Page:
Apr 20

Enmeshed Family System Vs. Distant: How to Deal

Having recently binged Six Feet Under (2001-2005), one of the best TV dramas I’ve ever seen, I’m left with a myriad of thoughts about its depiction of mental health issues and therapy. One major theme, for example, involves being the adult children of therapists—but that’s a topic that’s already been covered on this blog. One topic I haven’t covered, though, is the concept of an enmeshed family versus a distant family.

Although this post is not specifically about Six Feet Under, series viewers may recognize that the therapist Chenowiths (Robert Foxworth, Joanna Cassidy), the parents of adult kids Brenda (Rachel Griffiths) and Billy (Jeremy Sisto), are said to represent an enmeshed family system.

On the other hand, the funeral directing Fisher parents (Frances Conroy, Richard Jenkins), with adult kids Nate, David, and Claire (Peter Krause, Michael C. Hall, Lauren Ambrose), represent a distant or disengaged or detached family system.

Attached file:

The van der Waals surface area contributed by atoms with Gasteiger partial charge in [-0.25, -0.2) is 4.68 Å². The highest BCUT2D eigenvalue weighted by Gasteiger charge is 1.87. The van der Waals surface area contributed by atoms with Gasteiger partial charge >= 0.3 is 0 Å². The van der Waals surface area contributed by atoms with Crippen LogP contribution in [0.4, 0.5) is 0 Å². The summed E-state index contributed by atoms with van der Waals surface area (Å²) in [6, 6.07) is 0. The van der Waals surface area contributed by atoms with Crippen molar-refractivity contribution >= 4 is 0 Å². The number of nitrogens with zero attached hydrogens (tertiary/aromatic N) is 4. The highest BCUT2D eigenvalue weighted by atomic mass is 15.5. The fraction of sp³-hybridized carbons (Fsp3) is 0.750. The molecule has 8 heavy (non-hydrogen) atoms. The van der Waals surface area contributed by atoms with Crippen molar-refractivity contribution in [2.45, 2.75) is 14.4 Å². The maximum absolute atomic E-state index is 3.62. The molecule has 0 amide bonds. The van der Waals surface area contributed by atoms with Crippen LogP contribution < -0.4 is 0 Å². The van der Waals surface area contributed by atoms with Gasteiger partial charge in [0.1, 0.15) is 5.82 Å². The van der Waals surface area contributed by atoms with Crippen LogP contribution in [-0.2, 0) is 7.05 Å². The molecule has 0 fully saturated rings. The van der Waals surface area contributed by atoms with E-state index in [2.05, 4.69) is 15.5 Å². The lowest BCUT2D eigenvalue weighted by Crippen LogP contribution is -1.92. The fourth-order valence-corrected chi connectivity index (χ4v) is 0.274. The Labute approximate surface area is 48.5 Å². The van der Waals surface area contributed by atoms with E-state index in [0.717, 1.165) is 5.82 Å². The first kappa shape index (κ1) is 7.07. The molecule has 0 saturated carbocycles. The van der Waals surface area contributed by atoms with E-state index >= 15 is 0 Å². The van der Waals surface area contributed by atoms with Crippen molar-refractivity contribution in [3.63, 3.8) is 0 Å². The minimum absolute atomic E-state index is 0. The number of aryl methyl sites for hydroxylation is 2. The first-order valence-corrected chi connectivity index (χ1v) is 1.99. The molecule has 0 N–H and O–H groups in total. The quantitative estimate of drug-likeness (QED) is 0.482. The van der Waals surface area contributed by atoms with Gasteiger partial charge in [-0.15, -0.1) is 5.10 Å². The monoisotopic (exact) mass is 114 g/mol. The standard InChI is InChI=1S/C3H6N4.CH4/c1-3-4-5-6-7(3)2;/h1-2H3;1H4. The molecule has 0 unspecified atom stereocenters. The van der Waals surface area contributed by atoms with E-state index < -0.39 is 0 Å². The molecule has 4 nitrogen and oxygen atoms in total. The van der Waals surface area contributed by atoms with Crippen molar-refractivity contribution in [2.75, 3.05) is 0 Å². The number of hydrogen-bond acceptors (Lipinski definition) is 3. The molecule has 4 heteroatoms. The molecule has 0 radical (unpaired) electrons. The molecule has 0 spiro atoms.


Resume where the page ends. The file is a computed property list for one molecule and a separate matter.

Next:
Enmeshed Family

Margaret R. Rutherford, PhD (Psychology Today) describes some aspects that can be representative of the poor boundaries of enmeshment:

One parent shares too much; another one lives through a child’s success. A child gets the message that it’s not OK to be independent. Instead, you’re expected to be a parent’s confidante. Your life isn’t your own. It might never occur to you not to include your parent in your daily comings and goings or even your decisions.

Dr. Pat Love‘s 1990 book The Emotional Incest Syndrome: What to Do When a Parent’s Love Rules Your Life is cited by Rutherford. (Emotional incest is Love’s term for enmeshment.) From Love’s website: